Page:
Tomorrow is my son’s first day of 2nd grade. While I will be happy for the more regular schedule of the school year, I’m also sad that I really didn’t get to do very many fun things with him this summer. And that was largely because at the beginning of 2018, I opened myself up to freelance editing.
Offering services to other authors can be a good way to make some extra money before your books are selling. It’s a way to fund your own book production, by providing cash for covers, editing and such. I have always taken occasional editing jobs to do just that – cover my expenses for book covers and editing and writing courses and conferences…
But at the beginning of 2018, I had hoped to replace my full-time job with freelance editing so that I could work from home 100% and have a more flexible schedule overall, in order to spend more time with my son. Great idea, right?
Well, within a few months, it had backfired spectacularly!
I gained a surprising number of clients right off the bat, which was lovely. I was very excited. Many of these clients were writing series, ensuring repeat business (as long as they didn’t hate me afterward, anyway, lol). I began this new endeavor on January 1st, 2018.
And… ended it on June 30th 2018. Let me tell you, during those six months, I was miserable.
It wasn’t the work itself. I LOVE editing. It was the fact that the client edits took up every single second of my free time for 6 months. Plus, I was still working my other full-time job, since I wanted a gradual transition, not jump in without a backup plan. All this meant, I had ZERO time for my own books. I thought I had a way to manage that, but I didn’t. Nothing I tried worked sufficiently in that regard. I had ZERO time to play with my kid. I had ZERO time to do anything fun at all, really. Why? My clients came first.
But what if I had quit my full time job back in January? Then I would have had tons more time and everything would have been fine, right?
I thought about this long and hard. The answer is: no.
The thing is, our brains and bodies are really only capable of a few hours of “deep work” a day (if you haven’t heard of it already, go read Cal Newport’s Deep Work!). As writer moms, we’re already juggling kids, jobs, housework… AND we’re trying to write books on top of that, which is no easy feat. And then we’re trying to self-publish, which is running a whole separate business in and of itself. It doesn’t matter if you also work full-time in something else or not, the bottom line is that there is always a limit to your focus, so what you do with that time of focus is crucial.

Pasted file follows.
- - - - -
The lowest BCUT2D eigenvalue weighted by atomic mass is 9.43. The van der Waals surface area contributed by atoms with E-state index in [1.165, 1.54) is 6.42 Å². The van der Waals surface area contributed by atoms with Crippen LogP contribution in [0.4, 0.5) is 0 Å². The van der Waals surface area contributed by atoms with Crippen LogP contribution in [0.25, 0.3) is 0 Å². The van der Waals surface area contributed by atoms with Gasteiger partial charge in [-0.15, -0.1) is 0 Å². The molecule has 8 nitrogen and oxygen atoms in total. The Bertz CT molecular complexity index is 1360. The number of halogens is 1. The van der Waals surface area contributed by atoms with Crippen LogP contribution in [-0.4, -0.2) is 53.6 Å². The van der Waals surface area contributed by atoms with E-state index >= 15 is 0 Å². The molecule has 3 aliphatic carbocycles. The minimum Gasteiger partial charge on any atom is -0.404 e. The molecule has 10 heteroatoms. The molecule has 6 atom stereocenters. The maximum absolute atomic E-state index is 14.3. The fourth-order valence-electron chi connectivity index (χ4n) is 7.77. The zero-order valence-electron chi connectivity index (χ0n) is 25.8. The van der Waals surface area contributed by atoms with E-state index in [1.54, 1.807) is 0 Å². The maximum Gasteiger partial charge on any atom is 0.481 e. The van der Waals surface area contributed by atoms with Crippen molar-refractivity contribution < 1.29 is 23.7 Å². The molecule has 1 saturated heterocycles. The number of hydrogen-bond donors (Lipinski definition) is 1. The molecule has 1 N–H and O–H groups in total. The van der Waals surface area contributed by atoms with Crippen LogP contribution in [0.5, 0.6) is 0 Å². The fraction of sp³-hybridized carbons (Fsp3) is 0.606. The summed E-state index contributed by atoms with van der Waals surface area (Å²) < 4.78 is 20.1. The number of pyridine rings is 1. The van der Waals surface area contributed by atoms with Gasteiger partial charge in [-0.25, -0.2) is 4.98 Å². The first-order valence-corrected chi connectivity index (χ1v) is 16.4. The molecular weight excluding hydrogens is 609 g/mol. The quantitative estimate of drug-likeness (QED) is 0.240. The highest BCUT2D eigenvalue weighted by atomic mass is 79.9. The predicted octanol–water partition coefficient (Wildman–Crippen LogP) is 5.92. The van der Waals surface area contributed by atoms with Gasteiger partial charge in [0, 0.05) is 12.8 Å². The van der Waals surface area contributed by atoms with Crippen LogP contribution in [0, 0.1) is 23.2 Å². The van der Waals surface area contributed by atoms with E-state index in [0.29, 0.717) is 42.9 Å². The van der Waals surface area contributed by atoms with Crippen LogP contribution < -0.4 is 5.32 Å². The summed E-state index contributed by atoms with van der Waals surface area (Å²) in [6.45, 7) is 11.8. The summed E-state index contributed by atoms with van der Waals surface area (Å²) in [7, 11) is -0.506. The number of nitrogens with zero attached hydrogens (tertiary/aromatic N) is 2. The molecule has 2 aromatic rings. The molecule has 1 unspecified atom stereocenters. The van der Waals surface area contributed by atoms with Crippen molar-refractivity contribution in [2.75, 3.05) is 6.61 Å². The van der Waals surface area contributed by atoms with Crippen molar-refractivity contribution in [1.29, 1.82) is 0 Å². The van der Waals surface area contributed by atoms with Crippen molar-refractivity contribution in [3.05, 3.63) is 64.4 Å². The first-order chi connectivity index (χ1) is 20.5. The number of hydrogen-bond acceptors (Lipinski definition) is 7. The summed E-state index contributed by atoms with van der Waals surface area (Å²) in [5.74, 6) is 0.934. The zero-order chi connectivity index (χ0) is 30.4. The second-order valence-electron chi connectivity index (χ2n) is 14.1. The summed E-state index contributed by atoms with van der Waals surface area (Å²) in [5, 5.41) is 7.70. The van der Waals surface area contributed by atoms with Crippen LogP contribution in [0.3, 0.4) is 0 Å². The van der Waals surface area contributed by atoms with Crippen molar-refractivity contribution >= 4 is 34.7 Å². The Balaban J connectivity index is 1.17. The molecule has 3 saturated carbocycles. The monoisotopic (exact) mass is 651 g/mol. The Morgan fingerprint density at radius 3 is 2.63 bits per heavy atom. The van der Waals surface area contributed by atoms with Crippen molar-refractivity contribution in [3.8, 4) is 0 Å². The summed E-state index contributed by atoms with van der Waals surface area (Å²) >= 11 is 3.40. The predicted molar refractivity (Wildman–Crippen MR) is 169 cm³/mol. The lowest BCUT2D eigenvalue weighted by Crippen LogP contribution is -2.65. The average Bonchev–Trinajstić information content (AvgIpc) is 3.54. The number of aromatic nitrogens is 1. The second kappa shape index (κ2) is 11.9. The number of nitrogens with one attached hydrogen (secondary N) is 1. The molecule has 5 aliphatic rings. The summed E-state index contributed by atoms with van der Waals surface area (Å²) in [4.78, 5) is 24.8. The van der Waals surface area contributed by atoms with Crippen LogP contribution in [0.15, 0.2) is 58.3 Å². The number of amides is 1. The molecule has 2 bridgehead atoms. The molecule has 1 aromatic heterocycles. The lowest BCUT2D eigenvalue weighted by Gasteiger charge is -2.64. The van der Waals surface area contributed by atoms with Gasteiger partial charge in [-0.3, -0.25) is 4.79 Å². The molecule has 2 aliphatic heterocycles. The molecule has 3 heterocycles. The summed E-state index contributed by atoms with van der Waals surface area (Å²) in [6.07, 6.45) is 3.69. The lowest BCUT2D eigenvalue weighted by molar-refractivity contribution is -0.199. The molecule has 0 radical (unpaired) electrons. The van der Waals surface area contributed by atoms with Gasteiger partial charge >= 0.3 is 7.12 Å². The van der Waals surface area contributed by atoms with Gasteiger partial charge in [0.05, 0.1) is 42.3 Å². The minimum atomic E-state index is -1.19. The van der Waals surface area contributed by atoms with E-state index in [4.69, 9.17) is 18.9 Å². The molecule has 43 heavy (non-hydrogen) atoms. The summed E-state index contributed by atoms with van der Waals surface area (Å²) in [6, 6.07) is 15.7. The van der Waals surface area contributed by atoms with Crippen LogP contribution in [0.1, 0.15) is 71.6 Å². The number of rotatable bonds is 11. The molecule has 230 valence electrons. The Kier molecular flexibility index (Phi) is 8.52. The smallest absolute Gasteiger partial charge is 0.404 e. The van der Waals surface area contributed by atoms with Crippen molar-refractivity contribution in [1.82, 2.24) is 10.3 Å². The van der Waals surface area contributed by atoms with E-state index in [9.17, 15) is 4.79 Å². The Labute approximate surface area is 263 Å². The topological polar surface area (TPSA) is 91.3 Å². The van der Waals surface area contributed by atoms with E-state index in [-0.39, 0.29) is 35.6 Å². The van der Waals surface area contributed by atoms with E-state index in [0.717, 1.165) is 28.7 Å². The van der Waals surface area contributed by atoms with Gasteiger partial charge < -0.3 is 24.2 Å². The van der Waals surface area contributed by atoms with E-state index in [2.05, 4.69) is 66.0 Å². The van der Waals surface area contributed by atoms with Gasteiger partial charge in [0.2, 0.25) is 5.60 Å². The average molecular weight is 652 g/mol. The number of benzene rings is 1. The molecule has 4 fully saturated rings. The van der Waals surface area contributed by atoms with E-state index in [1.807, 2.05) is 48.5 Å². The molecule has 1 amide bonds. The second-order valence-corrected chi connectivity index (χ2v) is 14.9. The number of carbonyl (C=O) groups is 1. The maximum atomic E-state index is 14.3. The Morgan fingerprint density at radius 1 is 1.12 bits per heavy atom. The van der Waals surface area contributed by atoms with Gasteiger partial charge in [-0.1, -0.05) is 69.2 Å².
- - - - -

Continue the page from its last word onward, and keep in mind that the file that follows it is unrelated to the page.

Before I made the decision to abandon the idea of full-time freelance editing, I had a sit down with myself and considered what I really wanted to be spending most of my energy on:
A) My own books and spending time with my son
B) Editing other people’s books
For me, the answer was A. Even if I were to quit my other job, my top priorities, in order to make me happy, would be writing my own books and doing fun things with my son. I do enjoy editing for other people… but on a limited basis. I don’t like the pressure of having to edit a certain number of pages a day to get the books back to people. It makes me rush, and rushing helps no one. (And I still had a MUCH longer turnaround timeline than most freelance editors, too. But that’s a post for another day.)
In the end my WHY is about telling stories, not about building a business around freelance editing. Anything I do that takes significant time away from telling my stories isn’t sustainable. And ironically, my current full time job offers much more flexibility and “free time” than freelance editing would, which is another WHY for me: spending more time with my kid before he’s grown and gone. But, I kept an experimental mindset, and I tried it out for 6 months, to see how it might work.
Though the experiment was a failure, it DID help me in the long run. I don’t have to worry about thinking that might be a viable full time alternative anymore. I know it’s not!
As soon as the flood of client edits was over and I practiced saying NO to a few more opportunities that popped up (that’s another thing: learn to say no!!), I was able to spend some time with my kid at last, right before school started. AND I finally got back to my own novel, after a 6 month hiatus. I was a mess at the end of that 6 months. I’ve never been so depressed and angry in my life. I was growing legitimately worried that I had a real problem.
Now that I’m back to regularly working on the novel, BAM! Back to my usual self. I can’t believe the difference it made. It’s shocking to me that such a little thing could make such an incredible difference in my daily mood. And I’m really looking forward to next summer!
So this very, very long post is just to say… don’t be afraid to try things out for awhile and see how they work for you!
But if they don’t seem to be working, also don’t be afraid to stop doing them. Take the time to boil down your WHY, and then stick to that like glue. Ignore the shiny objects that try to distract you, or the anxiety that tells you to do ALL THE THINGS!!! Remember your WHY. Try various ways of getting there… but if one path gets dark and dangerous, there’s no shame in running back the other way!
Good luck to all of you!